Coping with the loss of a close friend or family member may be one of the hardest challenges that many of us face. When we lose a spouse, sibling or parent our grief can be particularly intense. Loss is understood as a natural part of life, but we can still be overcome by shock and confusion, leading to prolonged periods of sadness or depression. The sadness typically diminishes in intensity as time passes, but grieving is an important process in order to overcome these feelings and continue to embrace the time you had with your loved one.
Everyone reacts differently to death and employs personal coping mechanisms for grief. Research shows that most people can recover from loss on their own through the passage of time if they have social support and healthy habits. It may take months or a year to come to terms with a loss. There is no “normal” time period for someone to grieve. Don’t expect to pass through phases of grief either, as researchsuggests that most people do not go through stages as progressive steps.
If your relationship with the deceased was difficult, this will also add another dimension to the grieving process. It may take some time and thought before you are able to look back on the relationship and adjust to the loss.
Human beings are naturally resilient, considering most of us can endure loss and then continue on with our own lives. But some people may struggle with grief for longer periods of time and feel unable to carry out daily activities. Individuals with severe grief or complicated grief could benefit from the help of a psychologist or another licensed mental health professional with a specialization in grief.
Moving on with life
Mourning the loss of a close friend or relative takes time, but research tells us that it can also be the catalyst for a renewed sense of meaning that offers purpose and direction to life.
Grieving individuals may find it helpful to use some of the following strategies to help them process and come to terms with loss:
- Talk about the death of your loved one with friends or colleagues in order to help you understand what happened and remember your friend or family member. Avoidance can lead to isolation and will disrupt the healing process with your support systems.
- Accept your feelings. You may experience a wide range of emotions from sadness, anger or even exhaustion. All of these feelings are normal and it’s important to recognize when you are feeling this way. If you feel stuck or overwhelmed by these emotions, it may be helpful to talk with a licensed psychologist or other mental health professional who can help you cope with your feelings and find ways to get back on track.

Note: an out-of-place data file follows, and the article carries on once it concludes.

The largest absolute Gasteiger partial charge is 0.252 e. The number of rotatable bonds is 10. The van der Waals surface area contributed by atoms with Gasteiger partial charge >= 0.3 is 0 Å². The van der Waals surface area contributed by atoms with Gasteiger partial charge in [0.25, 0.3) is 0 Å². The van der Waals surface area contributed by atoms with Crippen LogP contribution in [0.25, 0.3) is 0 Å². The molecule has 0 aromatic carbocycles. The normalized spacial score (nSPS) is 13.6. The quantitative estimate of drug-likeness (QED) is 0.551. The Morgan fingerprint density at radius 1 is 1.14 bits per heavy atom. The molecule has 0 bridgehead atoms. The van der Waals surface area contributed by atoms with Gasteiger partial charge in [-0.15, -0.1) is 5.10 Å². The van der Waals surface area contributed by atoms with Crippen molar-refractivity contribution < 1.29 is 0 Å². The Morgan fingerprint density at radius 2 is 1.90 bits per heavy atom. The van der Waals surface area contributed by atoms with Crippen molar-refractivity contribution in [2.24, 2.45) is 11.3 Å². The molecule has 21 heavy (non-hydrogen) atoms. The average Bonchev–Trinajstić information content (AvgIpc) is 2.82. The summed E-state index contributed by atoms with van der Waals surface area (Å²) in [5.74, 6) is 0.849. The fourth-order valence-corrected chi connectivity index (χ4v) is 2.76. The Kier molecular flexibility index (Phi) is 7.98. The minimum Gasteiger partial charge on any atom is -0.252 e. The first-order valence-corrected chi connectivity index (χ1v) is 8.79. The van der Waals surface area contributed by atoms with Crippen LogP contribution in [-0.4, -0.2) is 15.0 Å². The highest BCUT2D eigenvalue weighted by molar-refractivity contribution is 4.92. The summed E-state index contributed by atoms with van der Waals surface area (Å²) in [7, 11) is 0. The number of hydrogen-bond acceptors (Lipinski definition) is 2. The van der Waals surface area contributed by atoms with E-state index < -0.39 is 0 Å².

- Take care of yourself and your family. Eating healthy foods, exercising and getting plenty of sleep can help your physical and emotional health. The grieving process can take a toll on one’s body. Make sure you check in with your loved ones and that they are taking the necessary healthy steps to maintain their health.
- Reach out and help others dealing with the loss. Spending time with loved ones of the deceased can help everyone cope. Whether it’s sharing stories or listening to your loved one’s favorite music, these small efforts can make a big difference to some. Helping others has the added benefit of making you feel better as well.
- Remember and celebrate the lives of your loved ones. Anniversaries of a lost loved one can be a difficult time for friends and family, but it can also be a time for remembrance and honoring them. It may be that you decide to collect donations to a favorite charity of the deceased, passing on a family name to a baby or planting a garden in memory. What you choose is up to you, as long as it allows you to honor that unique relationship in a way that feels right to you.
How psychologists can help
Psychologists are trained to help people better handle the fear, guilt or anxiety that can be associated with the death of a loved one. If you need help dealing with your grief or managing a loss, consult with a psychologist or other licensed mental health professional. Psychologists can help people build their resilience and develop strategies to get through their sadness. Practicing psychologists use a variety of evidence-based treatments — most commonly psychotherapy — to help people improve their lives. Psychologists, who have doctoral degrees, receive one of the highest levels of education of any health care professional.
This article was adapted from a March 2011 post by Katherine C. Nordal, PhD.